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Three Blows

St Cecilia’s Hall, Edinburgh

St Cecilia was the patron saint of church music whose executioner took three attempts to chop off her head. Often, this two day event seemed to similarly lack an edge. With all performances unamplified, Three Blows aimed to explore the acoustics of the oldest purpose built concert hall in Scotland, oval shaped interior, domed ceiling and all, but this was only really achieved by the most experienced artists on show, Keith Rowe and Red Krayola mainstay Mayo Thompson, who headlined a night apiece. 
Elsewhere, most of what followed was appealing enough, but given that the bulk of the acts come from a radical visual arts scene based around Glasgow’s Modern Institute, it was surprising how readily most clung to conventional performance set-ups. Saturday’s For The Voice session opened with Tattie Toes, a junkshop Brechtian quartet framed around Basque singer Nerea Bello, whose undulating wail was upstaged slightly by the incorporation of a spinning top into proceedings. 
Correcto, who followed, were far more ordinary. On record, their buzzsaw pop vignettes would give Pete Shelley a run for his money but denuded of electric guitar and drums, singer-songwriter Danny Saunders and guitarist Richard Wright became punk folk troubadours showing off their sensitive side. They could learn much from Richard Youngs, who was the only artist other than Thompson and Rowe to really engage with the space. Without instrumentation, he pounded his way around the auditorium, incanting his insistent vocal rounds with hypnotic relish. 
Other than an uncredited voiceover for composer John Harris at Stirling’s Le Weekend festival a couple of years back, this was Mayo Thompson’s first UK appearance since 1985, and his first solo set since the 1960s. Sporting a jacket and tie for the occasion, Thompson preferred to acknowledge rather than subvert the hall’s ornate formality, both by distributing a programme of works he intended to play and by the curt bow he took prior to sitting at the in-house pianoforte. He then proceeded to ‘perform’ John Cage’s 4'33" as his opener. As sirens wailed outside on Edinburgh’s busy Saturday night Cowgate, Thompson remained impassive, his face a picture of mock seriousness that made for the weekend’s greatest moment of silent theatre.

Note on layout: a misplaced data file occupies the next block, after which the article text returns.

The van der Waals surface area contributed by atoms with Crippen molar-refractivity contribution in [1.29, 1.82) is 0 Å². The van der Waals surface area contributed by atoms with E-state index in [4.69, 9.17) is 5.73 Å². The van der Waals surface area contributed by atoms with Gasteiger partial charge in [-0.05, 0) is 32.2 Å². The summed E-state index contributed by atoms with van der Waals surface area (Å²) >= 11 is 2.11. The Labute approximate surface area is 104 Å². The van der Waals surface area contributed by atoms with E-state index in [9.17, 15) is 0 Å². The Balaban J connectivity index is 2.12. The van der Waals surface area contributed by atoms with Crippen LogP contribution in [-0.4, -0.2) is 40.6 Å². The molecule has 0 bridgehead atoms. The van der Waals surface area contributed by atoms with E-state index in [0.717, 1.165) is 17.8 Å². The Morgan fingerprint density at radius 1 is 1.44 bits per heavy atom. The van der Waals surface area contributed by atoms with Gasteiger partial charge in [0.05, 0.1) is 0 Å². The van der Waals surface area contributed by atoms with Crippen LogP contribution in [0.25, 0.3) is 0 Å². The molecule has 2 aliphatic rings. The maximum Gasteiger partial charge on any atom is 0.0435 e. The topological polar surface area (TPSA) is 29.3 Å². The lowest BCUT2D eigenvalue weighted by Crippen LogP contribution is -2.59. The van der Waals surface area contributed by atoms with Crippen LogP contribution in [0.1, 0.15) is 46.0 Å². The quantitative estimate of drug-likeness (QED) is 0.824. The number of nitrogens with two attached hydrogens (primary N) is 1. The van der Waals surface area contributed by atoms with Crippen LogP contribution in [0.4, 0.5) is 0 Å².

He followed this with a run through of 15 selections from his back catalogue accompanying himself on guitar. Going as far back as “War Sucks” from 1967’s The Parable Of Arable Land and material from his 1970 solo album, Corky’s Debt To His Father, unamplified and without the trappings of a group situation, Thompson’s blues roots are exposed more obviously than on record. His voice, however, remains a swooping instrument of delight. A quizzical take on the 1980s Rough Trade era Art & Language collaboration Old Man’s Dream both dediscofied and de-feminised the song, Thompson sounding surprised by his own premise, described by the event programme as 'a homeless bum meets a Freudian analyst'. Ergastulu, meanwhile, could have been Dr Seuss lecturing on some dialectical materialist version of Sesame Street. Sunday night’s Imaginary Landscape sessions focused on exploratory instrumental work. 
Sarah Kenchington opened with a demonstration of a musical sculpture that looked like something dreamt up by a cartoon nutty professor. Beginning by dropping balls down a tube, this set in motion a series of effects involving rows of glasses, a gas powered tuba, bits of old typewriter, gramophones and the inevitable big bass drum. The One Ensemble’s Daniel Padden assisted this giant game of musical Mousetrap on banjo. Tony Swain followed this with a set of pretty guitar instrumentals before Rude Pravo, a duo of film maker Luke Fowler and multi-instrumentalist Stevie Jones, performed a series of musical sketches on piano, melodica, double bass and guitar. 
Set back on the hall’s small stage, much of Imaginary Landscape appeared spatially flattened, so it’s a relief when Keith Rowe set up his kit in the centre of the room, with headphones dotted about the ledges behind the seating. This made for a multi-dimensional, in-the-oval spectacle, as Rowe plucked his guitar strings with paper and miniature fans. With little reverberations skittering through the headphones, it was an oddly soothing experience. As Rowe tuned a radio in and out of audibility, he briefly stumbled on some church organ evensong. St Cecilia, it seems, was with us after all.
The Wire, Issue 295, September 2008

ends

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